IE 11 is not supported. For an optimal experience visit our site on another browser.

Planetary triangle forming in evening sky

A trio of planets converging in the night sky this week and for several nights will give casual skywatchers the perfect chance to easily see and identify worlds they might not normally notice.
Image: Illustration of Venus, Mars and Saturn in western sky
On the evening of Aug. 5, Venus, Mars and Saturn will gather in the western sky bracketed by the stars Zaniah and Zavijava in Virgo. All three planets will fit in a 10-by-50 binocular field, as shown by the circle.
/ Source:

A trio of planets converging in the night sky this week and for several nights will give casual skywatchers the perfect chance to easily see and identify worlds they might not normally notice. The event, building up to a super-celestial snuggle in early August, is also a chance to watch and grasp orbital mechanics in action.

Venus, Mars and Saturn will gradually, night after night, move into a tight triangular grouping in the early evening sky. (This graphic shows where to look to spot the planetary triangle on Aug. 5.)

Venus is so bright, you can't miss it, and that will allow you to locate the other two worlds with no trouble. You can start watching the spectacle tonight. [Venus photos from around the world.]

The ancients believed planetary alignments to be full of mystery portending dreadful events. Now we realize that, because the planets all move in a common plane called the ecliptic, they regularly line up with each other over time as seen from planet Earth.

The ecliptic is the same path across the sky followed by the sun, and so the three planets will appear to be following the sun into the Western horizon as darkness falls.

The ecliptic corresponds to the plane in space that Earth and the other planets travel in as the orbit the sun. Since the inner planets, like Venus, make their annual orbits faster than the outer worlds, like Mars, they're constantly trading places in our sky, converging and receding from one another as seen from our vantage point.

Planetary alignments are known to astronomers as conjunctions or appulses. The moon, which is also traveling close to the plane the planets orbit in, is in conjunction with each of the planets at some point every month. Conjunctions between pairs of planets, particularly the faster moving inner planets, occur several times a year.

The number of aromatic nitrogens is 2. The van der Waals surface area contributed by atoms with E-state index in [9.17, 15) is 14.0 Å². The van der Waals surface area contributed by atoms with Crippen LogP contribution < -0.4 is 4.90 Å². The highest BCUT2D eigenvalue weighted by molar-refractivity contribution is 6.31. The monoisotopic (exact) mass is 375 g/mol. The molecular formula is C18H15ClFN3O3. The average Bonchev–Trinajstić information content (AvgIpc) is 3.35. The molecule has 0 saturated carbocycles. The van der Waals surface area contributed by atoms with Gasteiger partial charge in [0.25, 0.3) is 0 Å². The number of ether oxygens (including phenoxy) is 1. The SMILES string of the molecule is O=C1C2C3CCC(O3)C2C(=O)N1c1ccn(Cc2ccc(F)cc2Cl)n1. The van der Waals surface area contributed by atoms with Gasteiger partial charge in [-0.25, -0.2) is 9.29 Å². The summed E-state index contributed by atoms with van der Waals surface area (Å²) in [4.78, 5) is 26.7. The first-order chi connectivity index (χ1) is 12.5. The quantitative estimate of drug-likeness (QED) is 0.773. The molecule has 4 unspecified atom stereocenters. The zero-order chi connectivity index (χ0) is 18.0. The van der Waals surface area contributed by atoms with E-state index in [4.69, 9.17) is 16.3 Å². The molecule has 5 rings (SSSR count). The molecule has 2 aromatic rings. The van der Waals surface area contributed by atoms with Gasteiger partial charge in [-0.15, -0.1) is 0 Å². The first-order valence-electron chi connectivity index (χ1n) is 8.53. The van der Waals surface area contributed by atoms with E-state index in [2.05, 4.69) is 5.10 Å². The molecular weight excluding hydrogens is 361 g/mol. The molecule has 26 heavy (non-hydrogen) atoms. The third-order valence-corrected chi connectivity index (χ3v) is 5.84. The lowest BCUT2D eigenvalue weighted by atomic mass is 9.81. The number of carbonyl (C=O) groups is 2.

Conjunctions of three or more planets are much rarer. This one has been building for several months, and will reach its culmination in the coming week.

What you'll see
Look in the western sky just after sunset any night this week. Your eyes will immediately be drawn to the brilliant planet Venus it's brighter than any night sky object except the moon.

Look more closely as the sky gets darker, and you will see that Venus is accompanied by two lesser lights. These are the planets Mars and Saturn.

On Saturday night, July 31, Mars will be just below Saturn, less than 2 degrees away (your fist on an outstretched arm measures about 10 degrees of the sky). The following Saturday, Aug. 7, Venus will have moved westward so that it is less than 3 degrees below Saturn.

All three planets are moving eastward (left to right for viewers in the Northern Hemisphere) against the background stars of the constellation Virgo. The solar system's inner planets move across our sky (and around the sun) in much less time much than the outer planets, and so they rapidly move past distant Saturn.

On Thursday night, Aug. 5, the three planets will be closest together, forming a tight triangle that will easily fit in the field of binoculars.

Appearances are deceptive. Although close together in the sky, the three planets are actually at very different distances from the Earth.

Venus is closest at 0.796 astronomical units distance, Mars next at 2.022 astronomical units, and Saturn a distant 10.191 astronomical units.

Because distances to other planets are, well, astronomical if measured in miles or kilometers, astronomers usually measure them in astronomical units: an astronomical unit is the average distance between the Earth and the Sun, 93 million miles or 150 million kilometers.

This article was provided to by Starry Night Education, the leader in space science curriculum solutions.